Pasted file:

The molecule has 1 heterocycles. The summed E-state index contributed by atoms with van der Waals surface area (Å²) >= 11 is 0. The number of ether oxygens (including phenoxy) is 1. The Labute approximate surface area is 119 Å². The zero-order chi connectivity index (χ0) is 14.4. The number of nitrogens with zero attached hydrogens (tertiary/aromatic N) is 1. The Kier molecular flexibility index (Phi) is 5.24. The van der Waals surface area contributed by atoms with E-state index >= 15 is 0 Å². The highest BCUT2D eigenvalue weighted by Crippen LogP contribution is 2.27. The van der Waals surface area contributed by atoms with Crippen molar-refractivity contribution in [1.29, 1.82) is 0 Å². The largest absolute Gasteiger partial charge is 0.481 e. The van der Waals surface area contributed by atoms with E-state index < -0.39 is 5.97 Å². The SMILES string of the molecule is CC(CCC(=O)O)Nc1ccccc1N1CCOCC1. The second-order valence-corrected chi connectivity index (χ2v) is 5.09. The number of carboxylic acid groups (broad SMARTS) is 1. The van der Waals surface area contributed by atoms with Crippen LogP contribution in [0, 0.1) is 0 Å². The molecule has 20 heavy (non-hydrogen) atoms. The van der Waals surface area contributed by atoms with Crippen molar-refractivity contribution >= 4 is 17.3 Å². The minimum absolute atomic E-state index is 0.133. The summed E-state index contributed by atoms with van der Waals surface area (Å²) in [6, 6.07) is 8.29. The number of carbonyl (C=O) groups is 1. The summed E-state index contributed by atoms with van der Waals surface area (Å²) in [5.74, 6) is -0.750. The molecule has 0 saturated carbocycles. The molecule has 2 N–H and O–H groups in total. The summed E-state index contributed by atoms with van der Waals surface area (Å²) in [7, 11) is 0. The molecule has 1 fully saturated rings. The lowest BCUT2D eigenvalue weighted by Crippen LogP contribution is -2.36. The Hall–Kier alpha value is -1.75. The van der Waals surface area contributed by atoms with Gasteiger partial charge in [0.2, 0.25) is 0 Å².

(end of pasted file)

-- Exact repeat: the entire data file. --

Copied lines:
The molecule has 1 heterocycles. The summed E-state index contributed by atoms with van der Waals surface area (Å²) >= 11 is 0. The number of ether oxygens (including phenoxy) is 1. The Labute approximate surface area is 119 Å². The zero-order chi connectivity index (χ0) is 14.4. The number of nitrogens with zero attached hydrogens (tertiary/aromatic N) is 1. The Kier molecular flexibility index (Phi) is 5.24. The van der Waals surface area contributed by atoms with E-state index >= 15 is 0 Å². The highest BCUT2D eigenvalue weighted by Crippen LogP contribution is 2.27. The van der Waals surface area contributed by atoms with Crippen molar-refractivity contribution in [1.29, 1.82) is 0 Å². The largest absolute Gasteiger partial charge is 0.481 e. The van der Waals surface area contributed by atoms with E-state index < -0.39 is 5.97 Å². The SMILES string of the molecule is CC(CCC(=O)O)Nc1ccccc1N1CCOCC1. The second-order valence-corrected chi connectivity index (χ2v) is 5.09. The number of carboxylic acid groups (broad SMARTS) is 1. The van der Waals surface area contributed by atoms with Crippen LogP contribution in [0, 0.1) is 0 Å². The molecule has 20 heavy (non-hydrogen) atoms. The van der Waals surface area contributed by atoms with Crippen molar-refractivity contribution >= 4 is 17.3 Å². The minimum absolute atomic E-state index is 0.133. The summed E-state index contributed by atoms with van der Waals surface area (Å²) in [6, 6.07) is 8.29. The number of carbonyl (C=O) groups is 1. The summed E-state index contributed by atoms with van der Waals surface area (Å²) in [5.74, 6) is -0.750. The molecule has 0 saturated carbocycles. The molecule has 2 N–H and O–H groups in total. The summed E-state index contributed by atoms with van der Waals surface area (Å²) in [7, 11) is 0. The molecule has 1 fully saturated rings. The lowest BCUT2D eigenvalue weighted by Crippen LogP contribution is -2.36. The Hall–Kier alpha value is -1.75. The van der Waals surface area contributed by atoms with Gasteiger partial charge in [0.2, 0.25) is 0 Å².